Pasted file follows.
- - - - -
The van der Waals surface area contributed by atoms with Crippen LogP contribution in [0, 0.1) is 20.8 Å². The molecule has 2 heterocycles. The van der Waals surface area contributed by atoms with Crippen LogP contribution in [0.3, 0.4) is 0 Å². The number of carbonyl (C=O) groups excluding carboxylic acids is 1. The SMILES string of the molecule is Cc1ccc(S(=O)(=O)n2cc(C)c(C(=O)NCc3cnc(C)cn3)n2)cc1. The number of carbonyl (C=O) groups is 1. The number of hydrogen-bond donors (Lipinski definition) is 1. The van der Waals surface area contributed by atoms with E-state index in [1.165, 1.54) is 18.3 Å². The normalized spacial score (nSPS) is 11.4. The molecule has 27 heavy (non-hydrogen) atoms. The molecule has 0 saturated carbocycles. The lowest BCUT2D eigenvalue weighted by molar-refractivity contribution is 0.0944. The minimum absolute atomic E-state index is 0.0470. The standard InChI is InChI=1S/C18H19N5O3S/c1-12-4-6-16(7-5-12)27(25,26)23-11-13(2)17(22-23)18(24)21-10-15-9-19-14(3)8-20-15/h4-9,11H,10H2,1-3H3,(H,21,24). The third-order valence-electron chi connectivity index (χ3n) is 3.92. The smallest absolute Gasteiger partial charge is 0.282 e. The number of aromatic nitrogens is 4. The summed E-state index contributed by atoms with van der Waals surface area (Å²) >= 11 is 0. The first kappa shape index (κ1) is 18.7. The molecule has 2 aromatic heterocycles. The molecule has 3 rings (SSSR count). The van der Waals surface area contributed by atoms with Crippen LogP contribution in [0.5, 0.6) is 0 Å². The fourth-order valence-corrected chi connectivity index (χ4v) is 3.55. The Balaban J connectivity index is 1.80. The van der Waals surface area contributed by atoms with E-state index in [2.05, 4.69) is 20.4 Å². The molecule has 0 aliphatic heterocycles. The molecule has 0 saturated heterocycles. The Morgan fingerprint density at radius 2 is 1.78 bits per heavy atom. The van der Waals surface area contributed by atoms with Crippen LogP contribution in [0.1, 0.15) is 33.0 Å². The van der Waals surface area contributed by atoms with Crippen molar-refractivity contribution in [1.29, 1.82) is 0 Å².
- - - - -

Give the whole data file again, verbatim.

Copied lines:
The van der Waals surface area contributed by atoms with Crippen LogP contribution in [0, 0.1) is 20.8 Å². The molecule has 2 heterocycles. The van der Waals surface area contributed by atoms with Crippen LogP contribution in [0.3, 0.4) is 0 Å². The number of carbonyl (C=O) groups excluding carboxylic acids is 1. The SMILES string of the molecule is Cc1ccc(S(=O)(=O)n2cc(C)c(C(=O)NCc3cnc(C)cn3)n2)cc1. The number of carbonyl (C=O) groups is 1. The number of hydrogen-bond donors (Lipinski definition) is 1. The van der Waals surface area contributed by atoms with E-state index in [1.165, 1.54) is 18.3 Å². The normalized spacial score (nSPS) is 11.4. The molecule has 27 heavy (non-hydrogen) atoms. The molecule has 0 saturated carbocycles. The lowest BCUT2D eigenvalue weighted by molar-refractivity contribution is 0.0944. The minimum absolute atomic E-state index is 0.0470. The standard InChI is InChI=1S/C18H19N5O3S/c1-12-4-6-16(7-5-12)27(25,26)23-11-13(2)17(22-23)18(24)21-10-15-9-19-14(3)8-20-15/h4-9,11H,10H2,1-3H3,(H,21,24). The third-order valence-electron chi connectivity index (χ3n) is 3.92. The smallest absolute Gasteiger partial charge is 0.282 e. The number of aromatic nitrogens is 4. The summed E-state index contributed by atoms with van der Waals surface area (Å²) >= 11 is 0. The first kappa shape index (κ1) is 18.7. The molecule has 2 aromatic heterocycles. The molecule has 3 rings (SSSR count). The van der Waals surface area contributed by atoms with Crippen LogP contribution in [0.5, 0.6) is 0 Å². The fourth-order valence-corrected chi connectivity index (χ4v) is 3.55. The Balaban J connectivity index is 1.80. The van der Waals surface area contributed by atoms with E-state index in [2.05, 4.69) is 20.4 Å². The molecule has 0 aliphatic heterocycles. The molecule has 0 saturated heterocycles. The Morgan fingerprint density at radius 2 is 1.78 bits per heavy atom. The van der Waals surface area contributed by atoms with Crippen LogP contribution in [0.1, 0.15) is 33.0 Å². The van der Waals surface area contributed by atoms with Crippen molar-refractivity contribution in [1.29, 1.82) is 0 Å².